Shoes

469

380

4,303

3,569

Furniture and fixtures, except primarily of metal

Wooden furniture

Paper and paper products

Paper boxes

Printing, publishing and allied industries

Job printing

Newspaper printing

Rubber products

774

694

5,496

4,593

:

624

559

6,362

4,957

1,068

1,044

13,515

12,562

25

24

3,168

3,033

Rubber footwear

213

171

6,088

5,427

Plastic products

Plastic flowers and foliage

550

441

10,867

5,485

Plastic toys

1,316

1,144 35,723

30,807

Plastic products (miscellaneous)

1,754

1,556

23,919

19,668

Fabricated metal products, except machinery and equipment

Aluminium ware

89

72

2,912

2,343

Electroplating

315

290

2,960

2,468

Metal toys

91

81

2,284

1,785

Padlocks and bolts

112

106

2,126

2,041

Pressure stoves and lanterns

39

32

1,672

1,588

Tools and dies

504

436

2,407

...

2,207

Torch cases

45

40

2,411

1,955

Wrist watch bands

195

180

5,938

6,522

Electrical machinery, apparatus, appliances and supplies

Dry batteries

10

9

2,213

1,705

Electric bulbs

98

84

4,752

4,412

Electronics

390

320

56,070

47,535

Transport equipment

Aircraft repairing

Ship building and repairing

Professional and scientific, measuring and controlling equipment, and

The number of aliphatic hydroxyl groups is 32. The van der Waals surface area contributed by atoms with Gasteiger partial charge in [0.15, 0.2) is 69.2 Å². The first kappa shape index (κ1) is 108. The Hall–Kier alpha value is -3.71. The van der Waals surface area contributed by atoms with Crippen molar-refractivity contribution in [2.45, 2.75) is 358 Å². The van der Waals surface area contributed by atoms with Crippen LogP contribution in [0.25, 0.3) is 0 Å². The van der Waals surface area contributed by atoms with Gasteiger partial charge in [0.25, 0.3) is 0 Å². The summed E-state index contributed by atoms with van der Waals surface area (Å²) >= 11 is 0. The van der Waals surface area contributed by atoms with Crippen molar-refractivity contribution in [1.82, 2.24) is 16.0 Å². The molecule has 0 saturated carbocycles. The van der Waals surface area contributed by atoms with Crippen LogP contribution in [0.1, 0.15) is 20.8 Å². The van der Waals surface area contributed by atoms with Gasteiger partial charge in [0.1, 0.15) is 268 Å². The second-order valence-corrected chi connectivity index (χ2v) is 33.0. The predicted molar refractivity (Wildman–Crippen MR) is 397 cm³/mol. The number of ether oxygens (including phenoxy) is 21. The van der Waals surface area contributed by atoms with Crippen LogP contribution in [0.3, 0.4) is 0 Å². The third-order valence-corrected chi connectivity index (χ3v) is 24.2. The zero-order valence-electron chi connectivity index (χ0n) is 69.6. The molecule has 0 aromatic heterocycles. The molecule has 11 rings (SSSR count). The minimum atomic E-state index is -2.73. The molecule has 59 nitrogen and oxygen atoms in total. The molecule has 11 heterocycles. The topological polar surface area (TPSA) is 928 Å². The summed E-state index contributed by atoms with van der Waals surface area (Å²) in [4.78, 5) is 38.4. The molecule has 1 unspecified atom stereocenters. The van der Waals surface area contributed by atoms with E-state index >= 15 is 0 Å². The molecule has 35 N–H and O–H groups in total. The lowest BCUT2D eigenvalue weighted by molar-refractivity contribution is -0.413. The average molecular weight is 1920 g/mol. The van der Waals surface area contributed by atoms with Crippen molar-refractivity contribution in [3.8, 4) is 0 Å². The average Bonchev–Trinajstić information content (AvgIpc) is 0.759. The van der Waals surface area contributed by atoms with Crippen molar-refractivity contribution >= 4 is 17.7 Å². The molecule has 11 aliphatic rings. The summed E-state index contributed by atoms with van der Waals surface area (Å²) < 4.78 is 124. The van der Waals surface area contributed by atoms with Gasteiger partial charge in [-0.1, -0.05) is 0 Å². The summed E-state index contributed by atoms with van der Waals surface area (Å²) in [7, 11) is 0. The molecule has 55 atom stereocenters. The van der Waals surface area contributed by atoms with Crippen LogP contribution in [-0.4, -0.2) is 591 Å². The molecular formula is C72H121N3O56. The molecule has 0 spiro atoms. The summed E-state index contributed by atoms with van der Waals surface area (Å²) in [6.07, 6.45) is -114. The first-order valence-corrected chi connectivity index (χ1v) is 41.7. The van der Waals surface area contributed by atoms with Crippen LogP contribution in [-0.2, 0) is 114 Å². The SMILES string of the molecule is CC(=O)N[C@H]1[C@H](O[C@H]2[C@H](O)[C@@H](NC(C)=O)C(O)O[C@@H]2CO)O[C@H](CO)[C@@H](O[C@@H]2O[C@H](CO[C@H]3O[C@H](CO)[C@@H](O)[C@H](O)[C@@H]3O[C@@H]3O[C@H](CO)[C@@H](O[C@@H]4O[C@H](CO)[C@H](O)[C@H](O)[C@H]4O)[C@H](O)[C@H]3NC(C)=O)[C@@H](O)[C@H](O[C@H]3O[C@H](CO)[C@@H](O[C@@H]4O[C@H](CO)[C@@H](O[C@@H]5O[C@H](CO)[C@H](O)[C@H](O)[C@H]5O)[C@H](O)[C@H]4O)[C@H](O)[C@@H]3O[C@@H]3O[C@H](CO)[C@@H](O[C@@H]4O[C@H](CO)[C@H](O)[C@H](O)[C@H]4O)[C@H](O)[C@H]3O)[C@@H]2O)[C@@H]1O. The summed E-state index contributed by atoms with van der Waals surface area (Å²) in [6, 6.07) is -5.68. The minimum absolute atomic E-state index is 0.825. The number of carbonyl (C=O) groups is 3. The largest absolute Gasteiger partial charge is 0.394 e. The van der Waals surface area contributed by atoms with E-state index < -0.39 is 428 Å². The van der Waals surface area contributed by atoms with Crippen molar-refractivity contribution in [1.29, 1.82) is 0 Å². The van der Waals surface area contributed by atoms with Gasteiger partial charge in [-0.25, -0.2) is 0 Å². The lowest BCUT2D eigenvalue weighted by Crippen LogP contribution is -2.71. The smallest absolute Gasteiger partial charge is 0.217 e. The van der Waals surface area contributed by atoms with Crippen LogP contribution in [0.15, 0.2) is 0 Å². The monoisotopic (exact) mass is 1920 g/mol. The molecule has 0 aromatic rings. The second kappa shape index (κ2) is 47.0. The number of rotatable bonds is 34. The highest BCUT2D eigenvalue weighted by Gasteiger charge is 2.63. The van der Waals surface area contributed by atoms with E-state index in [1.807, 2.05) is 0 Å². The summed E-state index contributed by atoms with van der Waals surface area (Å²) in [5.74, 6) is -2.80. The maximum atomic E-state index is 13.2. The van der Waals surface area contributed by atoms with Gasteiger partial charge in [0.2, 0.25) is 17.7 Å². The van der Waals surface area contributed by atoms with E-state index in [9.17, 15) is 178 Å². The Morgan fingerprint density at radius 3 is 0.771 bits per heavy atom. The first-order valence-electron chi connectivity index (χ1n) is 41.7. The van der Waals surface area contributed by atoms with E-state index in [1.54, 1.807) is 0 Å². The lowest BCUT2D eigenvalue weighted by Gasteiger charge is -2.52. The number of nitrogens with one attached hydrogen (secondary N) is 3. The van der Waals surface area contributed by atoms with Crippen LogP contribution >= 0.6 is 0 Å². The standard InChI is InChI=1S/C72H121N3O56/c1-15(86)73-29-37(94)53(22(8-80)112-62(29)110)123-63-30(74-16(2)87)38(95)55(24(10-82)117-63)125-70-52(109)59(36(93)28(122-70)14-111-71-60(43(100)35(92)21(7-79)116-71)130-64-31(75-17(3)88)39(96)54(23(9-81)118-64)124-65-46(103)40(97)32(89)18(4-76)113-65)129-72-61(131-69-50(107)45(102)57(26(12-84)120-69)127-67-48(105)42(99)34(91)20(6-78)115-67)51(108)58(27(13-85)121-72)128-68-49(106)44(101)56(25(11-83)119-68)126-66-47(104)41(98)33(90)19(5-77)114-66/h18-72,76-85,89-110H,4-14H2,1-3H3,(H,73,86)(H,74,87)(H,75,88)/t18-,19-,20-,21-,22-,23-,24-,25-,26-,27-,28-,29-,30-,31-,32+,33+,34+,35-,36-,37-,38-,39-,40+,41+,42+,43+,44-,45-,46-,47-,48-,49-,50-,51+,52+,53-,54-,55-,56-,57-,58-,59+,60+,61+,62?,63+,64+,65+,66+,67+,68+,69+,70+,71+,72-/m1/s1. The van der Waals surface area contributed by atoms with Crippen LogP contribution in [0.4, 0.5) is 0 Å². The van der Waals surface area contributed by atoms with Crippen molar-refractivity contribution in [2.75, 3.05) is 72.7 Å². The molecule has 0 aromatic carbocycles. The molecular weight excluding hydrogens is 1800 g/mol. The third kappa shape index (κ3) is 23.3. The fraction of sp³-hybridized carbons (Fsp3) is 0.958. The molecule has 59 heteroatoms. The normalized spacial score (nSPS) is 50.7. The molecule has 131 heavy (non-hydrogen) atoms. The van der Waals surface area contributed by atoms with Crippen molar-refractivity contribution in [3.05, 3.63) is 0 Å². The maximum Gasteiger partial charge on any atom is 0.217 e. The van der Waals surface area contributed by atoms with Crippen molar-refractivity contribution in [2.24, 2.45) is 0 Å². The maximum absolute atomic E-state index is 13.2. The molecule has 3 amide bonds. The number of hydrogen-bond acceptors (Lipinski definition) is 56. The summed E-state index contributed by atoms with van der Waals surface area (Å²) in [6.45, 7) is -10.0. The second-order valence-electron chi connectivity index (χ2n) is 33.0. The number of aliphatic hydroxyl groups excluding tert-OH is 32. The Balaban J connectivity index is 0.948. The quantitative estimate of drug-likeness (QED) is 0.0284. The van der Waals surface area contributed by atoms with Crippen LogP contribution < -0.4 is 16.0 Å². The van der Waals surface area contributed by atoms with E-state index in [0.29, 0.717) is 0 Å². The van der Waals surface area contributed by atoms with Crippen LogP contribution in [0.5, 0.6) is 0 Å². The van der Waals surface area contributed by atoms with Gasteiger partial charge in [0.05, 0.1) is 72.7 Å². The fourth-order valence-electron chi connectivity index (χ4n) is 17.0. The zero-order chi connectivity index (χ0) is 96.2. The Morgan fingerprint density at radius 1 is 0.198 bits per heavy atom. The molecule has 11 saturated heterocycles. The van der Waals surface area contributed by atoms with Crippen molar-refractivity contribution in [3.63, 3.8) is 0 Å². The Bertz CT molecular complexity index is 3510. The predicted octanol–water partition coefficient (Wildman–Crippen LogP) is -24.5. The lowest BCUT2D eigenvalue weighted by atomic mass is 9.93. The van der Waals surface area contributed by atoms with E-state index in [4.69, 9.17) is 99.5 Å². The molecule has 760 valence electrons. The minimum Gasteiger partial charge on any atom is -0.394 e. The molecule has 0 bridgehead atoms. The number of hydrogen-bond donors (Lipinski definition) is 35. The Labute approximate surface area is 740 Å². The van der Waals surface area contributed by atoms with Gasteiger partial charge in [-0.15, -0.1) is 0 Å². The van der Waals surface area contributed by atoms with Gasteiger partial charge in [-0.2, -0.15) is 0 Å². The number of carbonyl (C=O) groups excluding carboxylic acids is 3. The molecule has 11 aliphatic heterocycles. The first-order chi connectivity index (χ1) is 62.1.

120598

55

3in

2,341

2,481

8,463

8,733

photographic and optical goods

Cameras

Watches and clocks

Other manufacturing industries

Jewellery and related articles

Wigs

::

22

16

2,796

2,680

144

148

5,887

6,980

468

373

5,228

4,240

131

75

2,871

1,318

Note: Figures for 1973 and 1974 refer to manufacturing establishments registered with or recorded by the Labour Department as well as other manufacturing establishments. Comparable figures for 1972 and earlier years are not available as figures prior to 1973 refer to only those registered with or recorded by the Labour Department.

234

Appendix 14

(Chapter 4: Employment)

Reported Occupational Accidents

1972

1973

1974

Cause

Non-

Non-

Non-

Fatal

Total Fatal

Total

Fatal

Total

fatal

fatal

fatal

Machinery: power driven

2

4,599

4,601

13

5,994

6,007

8

6,065

6,073

Machinery: other

1

616

617

3

511

514

415

415

Transport

8

318

326

80

1,138

1,218

48

1,032

1,080

Explosions or fires

Hot or corrosive substances

Gassing, poisoning and other

toxic substances

14

205

219

18

300

318

124

12

280

292

592

592

1,542

1,542

1,395

1,395

Electricity

...

5 2

11

16

4

14

18

3

8

11

44

46

9

100

109

3

112

115

Falls of persons

39

1,577

1,616

65

2,965

3,030

56

3,438

3,494

Stepping on or striking

against objects

1

3,552

3,553

6

3,795

3,801

4

4,400

4,404

Falling objects

10

1,770

1,780

11

2,129

2,140

9

2,173

2,182

Falls of grounds

9

13

22

5

10

15

5

8

13

Handling without machinery

4

2,614

2,618

2 5,303

5,305

1

4,298

4,299

Hand tools

1,712

1,712

3

3,250

3,253